SBP reserves fall by $354m to $4.24bn

Our Correspondent
Friday, Mar 31, 2023

KARACHI: Pakistan’s foreign exchange reserves held by the central bank dropped by $354 million or 7.7 percent to $4.24 billion in the week ending March 24, the State Bank of Pakistan said on Thursday.

The SBP’s reserves are enough to cover one month of imports. Total reserves of the country fell by $323 million to $9.82 billion. The reserves of commercial banks, however, slightly increased by $31 million to $5.57 billion.

The SBP attributed the repayment of external debt to the decrease in forex reserves. Pakistan’s reserves are under increasing strain from external payments. All technical-level talks with the International Monetary Fund (IMF) are over, according to Finance Minister Ishaq Dar. The minister did not, however, provide a timetable for the signing of the agreement. Dar reiterated during a question-and-answer session at the Senate that the IMF wants promises made by friendly countries to be fulfilled. He reaffirmed that the nation would honour its financial commitments. His remarks come a day after Dr Aisha Ghaus-Pasha, Minister of State for Finance, claimed that the staff-level agreement on the 9th review was taking longer than expected because the IMF wanted to independently verify promises from friendly nations like Saudi Arabia and the United Arab Emirates.

In light of the impending danger of Pakistan failing to make its international debt repayments, the government anticipated that the country would soon receive financing from Saudi Arabia and the United Arab Emirates as well. China has granted rollover of $2 billion SAFE (State Administration of Foreign Exchange) deposits for one year. These deposits were matured on March 23. The $1 billion Chinese deposit will mature in June.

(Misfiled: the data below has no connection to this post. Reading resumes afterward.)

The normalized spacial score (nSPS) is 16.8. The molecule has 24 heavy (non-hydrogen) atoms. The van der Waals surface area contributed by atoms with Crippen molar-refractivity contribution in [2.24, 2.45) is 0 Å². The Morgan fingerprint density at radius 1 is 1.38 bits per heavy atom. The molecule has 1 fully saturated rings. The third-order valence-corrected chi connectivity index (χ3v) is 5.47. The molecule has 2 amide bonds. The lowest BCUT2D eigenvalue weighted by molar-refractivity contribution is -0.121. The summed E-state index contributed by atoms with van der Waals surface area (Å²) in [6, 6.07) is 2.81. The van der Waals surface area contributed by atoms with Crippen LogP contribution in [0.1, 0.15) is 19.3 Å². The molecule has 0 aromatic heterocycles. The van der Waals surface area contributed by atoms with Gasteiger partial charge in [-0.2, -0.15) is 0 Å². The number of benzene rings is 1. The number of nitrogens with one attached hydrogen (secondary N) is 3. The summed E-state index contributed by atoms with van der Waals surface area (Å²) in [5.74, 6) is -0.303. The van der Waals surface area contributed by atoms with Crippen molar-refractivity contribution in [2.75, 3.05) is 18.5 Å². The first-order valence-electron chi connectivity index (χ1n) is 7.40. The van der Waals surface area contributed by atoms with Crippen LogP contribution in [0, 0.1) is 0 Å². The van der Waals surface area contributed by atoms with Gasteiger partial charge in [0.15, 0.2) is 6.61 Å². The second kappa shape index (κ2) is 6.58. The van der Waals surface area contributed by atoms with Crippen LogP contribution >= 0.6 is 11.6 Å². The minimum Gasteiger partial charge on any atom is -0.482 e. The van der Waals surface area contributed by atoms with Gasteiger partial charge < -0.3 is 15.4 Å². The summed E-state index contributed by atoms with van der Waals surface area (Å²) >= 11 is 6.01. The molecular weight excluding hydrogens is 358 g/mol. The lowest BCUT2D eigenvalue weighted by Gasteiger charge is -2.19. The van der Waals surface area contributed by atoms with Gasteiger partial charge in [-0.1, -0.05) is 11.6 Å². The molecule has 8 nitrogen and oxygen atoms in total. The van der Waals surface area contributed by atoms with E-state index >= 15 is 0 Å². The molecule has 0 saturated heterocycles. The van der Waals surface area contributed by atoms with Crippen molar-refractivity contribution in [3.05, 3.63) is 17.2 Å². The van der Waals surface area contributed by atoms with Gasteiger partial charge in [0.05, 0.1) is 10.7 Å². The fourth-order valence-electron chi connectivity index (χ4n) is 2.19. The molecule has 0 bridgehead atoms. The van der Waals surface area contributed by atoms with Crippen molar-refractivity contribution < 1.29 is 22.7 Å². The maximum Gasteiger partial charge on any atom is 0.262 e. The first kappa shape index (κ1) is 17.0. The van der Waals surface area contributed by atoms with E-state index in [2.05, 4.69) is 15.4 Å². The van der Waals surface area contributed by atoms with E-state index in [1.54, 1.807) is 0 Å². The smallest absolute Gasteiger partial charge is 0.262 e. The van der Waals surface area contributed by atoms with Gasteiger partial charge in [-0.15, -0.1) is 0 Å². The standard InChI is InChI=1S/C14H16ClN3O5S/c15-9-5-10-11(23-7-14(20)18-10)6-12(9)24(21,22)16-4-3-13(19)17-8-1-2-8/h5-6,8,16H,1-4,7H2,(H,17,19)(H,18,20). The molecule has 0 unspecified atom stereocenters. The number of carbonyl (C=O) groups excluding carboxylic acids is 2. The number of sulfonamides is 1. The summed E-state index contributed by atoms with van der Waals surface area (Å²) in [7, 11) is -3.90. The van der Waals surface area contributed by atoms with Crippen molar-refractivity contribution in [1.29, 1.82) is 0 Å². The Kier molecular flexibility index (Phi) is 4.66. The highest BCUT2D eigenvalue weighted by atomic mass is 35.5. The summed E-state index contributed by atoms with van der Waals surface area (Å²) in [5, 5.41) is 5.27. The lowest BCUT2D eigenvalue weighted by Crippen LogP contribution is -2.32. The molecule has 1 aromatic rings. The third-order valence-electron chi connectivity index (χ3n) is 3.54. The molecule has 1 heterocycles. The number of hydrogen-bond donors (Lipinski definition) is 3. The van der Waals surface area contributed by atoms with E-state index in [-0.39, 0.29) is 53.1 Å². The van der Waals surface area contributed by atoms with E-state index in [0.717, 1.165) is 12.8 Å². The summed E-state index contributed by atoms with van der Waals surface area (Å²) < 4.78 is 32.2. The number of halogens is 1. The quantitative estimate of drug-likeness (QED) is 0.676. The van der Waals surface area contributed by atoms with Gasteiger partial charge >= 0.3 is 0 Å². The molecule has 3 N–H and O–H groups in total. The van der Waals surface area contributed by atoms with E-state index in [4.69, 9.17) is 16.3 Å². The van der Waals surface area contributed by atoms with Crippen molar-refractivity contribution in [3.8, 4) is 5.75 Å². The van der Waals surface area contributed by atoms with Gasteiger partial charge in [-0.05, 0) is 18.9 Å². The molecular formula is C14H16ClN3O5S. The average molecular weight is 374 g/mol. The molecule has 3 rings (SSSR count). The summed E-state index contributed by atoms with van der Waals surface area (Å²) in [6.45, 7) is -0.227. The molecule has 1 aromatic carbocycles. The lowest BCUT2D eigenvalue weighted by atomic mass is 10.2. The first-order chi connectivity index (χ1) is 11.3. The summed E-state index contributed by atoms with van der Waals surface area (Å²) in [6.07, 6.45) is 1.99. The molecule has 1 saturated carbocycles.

Beijing has agreed to refinance the $2 billion in foreign commercial loans and has already transferred $1.7 billion in the accounts of the central bank. One of the conditions outlined in the IMF’s Memorandum of Economic and Financial Policies (MEFP) relates to Net International Reserves (NIR), which can only be met after obtaining guarantees from allies to cover a balance of payment gap.

By the end of June, Pakistan assured the IMF, it would increase its foreign currency reserves to $10 billion. The nation must provide guarantees for up to $7 billion from the IMF in order to close the balance of payments gap for this fiscal year.